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He’s back

Lisa Miller, Lake Tahoe Action
"Last Stand" for The Governator? Probably not, as Arnold Schwarzenegger has four other movies currently in various stages of production.
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The Governator’s still got “it” – the intangible factor drawing viewers to connect with his bold action persona. Once an “A-list” Hollywood star, this three-time “Terminator” famously traded his star power for political muscle in Sacramento, only to learn that running California is like a box office stinker.

Following the election of Jerry Brown, Schwarzenegger starred in a love-child scandal that was followed by divorce from Maria Shriver. Naysayers predicted Arnie would never “be back,” but like so many before them, they underestimated his broad shoulders. While “The Last Stand” is a somewhat flat actioner, Arnie’s got two more films in post-production and two others in preproduction. At 65, rather than slowing down, he appears to be speeding up.

In addition to starring Schwarzenegger as world-weary bordertown sheriff Ray Owens, the film also relies on the shock value of a 1,000-plus horsepower Corvette ZR1, capable of exceeding 200 miles per hour.

The silly script, helmed by Korean director Kim Jee-woon, occasionally hits its comic stride, but never fails to go for the gusto during its action sequences. The director’s most glaring fault is his failure to create tension. The film lacks any major twist, roaring straight ahead as though it can’t get where it’s going fast enough – a miscalculation given a supporting cast that includes Luis Guzman’s lazy and opinionated deputy, Forrest Whitaker’s know-it-all FBI Agent, Peter Stormare’s ranting villain, and Eduardo Noriega’s druglord oozing playboy charm.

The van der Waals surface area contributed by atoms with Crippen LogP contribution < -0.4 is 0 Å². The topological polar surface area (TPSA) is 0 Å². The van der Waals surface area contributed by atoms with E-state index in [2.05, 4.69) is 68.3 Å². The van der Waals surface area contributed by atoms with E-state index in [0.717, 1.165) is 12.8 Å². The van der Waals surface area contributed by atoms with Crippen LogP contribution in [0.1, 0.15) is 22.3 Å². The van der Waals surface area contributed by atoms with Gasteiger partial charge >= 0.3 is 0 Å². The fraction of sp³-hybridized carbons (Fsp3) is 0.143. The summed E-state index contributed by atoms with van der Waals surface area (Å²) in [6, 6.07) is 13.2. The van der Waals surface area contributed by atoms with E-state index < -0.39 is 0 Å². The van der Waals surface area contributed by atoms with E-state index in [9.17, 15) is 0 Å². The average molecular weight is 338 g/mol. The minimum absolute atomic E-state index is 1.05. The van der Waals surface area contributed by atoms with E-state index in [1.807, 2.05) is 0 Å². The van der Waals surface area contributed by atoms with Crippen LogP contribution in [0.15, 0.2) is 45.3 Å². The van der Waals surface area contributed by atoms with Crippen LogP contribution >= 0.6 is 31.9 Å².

The story, thrown together to accommodate its action set pieces, revolves around a Mexican kingpin’s well-funded effort to evade prosecution in the states.

His daring escape in a souped-up Corvette will take the druglord from Los Angeles to a small, Arizona bordertown in record time. The criminal’s main problem comes in the form of Sheriff Ray Owens, who refuses to roll over and play nice.

The film mistakenly believes that the more bombastic each step of the bad guy’s plan, the more fascinated we’ll be. This might be true if that plan also made sense, or if the film was based on a comic book.

Even if it’s been a decade since Arnie’s last starring role, he’s still cooler than any car, and it’s his engine we want the film to rev.


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